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A feeding zooid in a hydroid colony having an oral opening surrounded by tentacles.

[hydr(a) + Greek anthos, flower.]


(Zoology) a polyp in a colony of hydrozoan coelenterates that is specialized for feeding rather than reproduction
[C19: from hydra + Greek anthos flower]


(ˈhaɪ drənθ)

any of the asexual feeding polyps in a hydroid colony.
[1870–75; hydr (a) + Greek ánth(os) flower]
References in periodicals archive ?
Hydroid: stolonal, hydranth 1-6 mm high, with very short pedicel, perisarc smooth.
The small hydranth is seldom found in nature and is known mostly from aquarium studies.
Hydranth ovoid, with 20 to 32 thin tentacles, about 1.
Hydranth with sub-spherical hypostome and 18-20 sort tentacles, about 2.
1978) reported that only one gonophore was usually present below a single hydranth, but occasionally two gonophores were present.
1978) proposed that increased chloride concentrations tend to produce larger colonies with more tentacles per hydranth in habitats in Texas.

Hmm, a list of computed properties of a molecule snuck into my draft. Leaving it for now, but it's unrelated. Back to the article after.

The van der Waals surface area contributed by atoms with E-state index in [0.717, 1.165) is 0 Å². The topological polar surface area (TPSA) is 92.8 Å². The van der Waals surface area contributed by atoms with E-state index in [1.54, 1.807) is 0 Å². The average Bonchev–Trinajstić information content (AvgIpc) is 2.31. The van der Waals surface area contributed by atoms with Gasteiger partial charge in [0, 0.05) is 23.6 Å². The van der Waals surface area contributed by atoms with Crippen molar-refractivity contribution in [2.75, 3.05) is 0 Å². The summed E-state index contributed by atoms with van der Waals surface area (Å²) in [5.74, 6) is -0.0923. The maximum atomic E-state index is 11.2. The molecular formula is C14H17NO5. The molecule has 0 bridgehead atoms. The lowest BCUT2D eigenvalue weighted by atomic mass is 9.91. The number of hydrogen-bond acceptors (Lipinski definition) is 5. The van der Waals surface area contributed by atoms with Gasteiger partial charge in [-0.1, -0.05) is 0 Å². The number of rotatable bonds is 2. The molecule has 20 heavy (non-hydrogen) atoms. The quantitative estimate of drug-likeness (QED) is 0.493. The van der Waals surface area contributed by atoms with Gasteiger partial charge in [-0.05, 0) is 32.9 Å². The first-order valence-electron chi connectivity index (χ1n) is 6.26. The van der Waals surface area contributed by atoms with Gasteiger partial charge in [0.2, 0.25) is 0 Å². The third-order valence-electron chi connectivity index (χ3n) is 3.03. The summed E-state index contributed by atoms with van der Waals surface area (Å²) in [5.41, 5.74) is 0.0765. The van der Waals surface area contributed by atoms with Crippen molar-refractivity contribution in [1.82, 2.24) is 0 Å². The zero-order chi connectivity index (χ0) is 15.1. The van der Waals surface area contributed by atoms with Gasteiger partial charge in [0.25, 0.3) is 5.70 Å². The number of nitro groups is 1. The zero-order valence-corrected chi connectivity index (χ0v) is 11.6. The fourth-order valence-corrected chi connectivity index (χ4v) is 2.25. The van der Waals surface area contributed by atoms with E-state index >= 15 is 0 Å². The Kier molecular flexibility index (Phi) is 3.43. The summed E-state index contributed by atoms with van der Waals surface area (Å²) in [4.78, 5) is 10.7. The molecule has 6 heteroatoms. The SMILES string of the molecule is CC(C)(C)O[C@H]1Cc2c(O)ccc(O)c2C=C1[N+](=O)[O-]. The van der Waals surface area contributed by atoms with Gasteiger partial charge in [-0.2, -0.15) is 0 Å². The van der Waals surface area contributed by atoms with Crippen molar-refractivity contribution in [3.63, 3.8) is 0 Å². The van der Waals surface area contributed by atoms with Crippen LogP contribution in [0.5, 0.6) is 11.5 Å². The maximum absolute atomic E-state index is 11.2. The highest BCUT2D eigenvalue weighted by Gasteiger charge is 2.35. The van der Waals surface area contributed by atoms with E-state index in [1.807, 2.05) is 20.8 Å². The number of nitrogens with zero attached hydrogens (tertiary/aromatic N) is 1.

Freshwater colonies were shortest in height, had the least branching, had slowest growth, and had short, thick hydranths: marine (30[per thousand]) colonies were intermediate in size and had intermediate branching, growth rate, and hydranth size.
Since every part of the stem of Tubularia is capable of producing a hydranth the inhibition of basal development is obviously due to the presence of a hydranth or of a developing hydranth at the oral end.
In these juvenile polyps, the cushion-like tissue disappeared into the endoderm of the aboral half, and many digestive gland cells developed in the endoderm of the oral half of the hydranth (Fig.
Surface areas were determined from length and width (average of widths at top and bottom of cell), measured for rectangular hydranth cells, and diameter for circular tentacle cells.
infrastructure and cytochem-istry of glycogen-containing vacuoles in gastrodermal cells in developing hydranths of a hydromedusan coelenterate.
The regression-replacement cycle of hydranths of Obelia and Campanularia.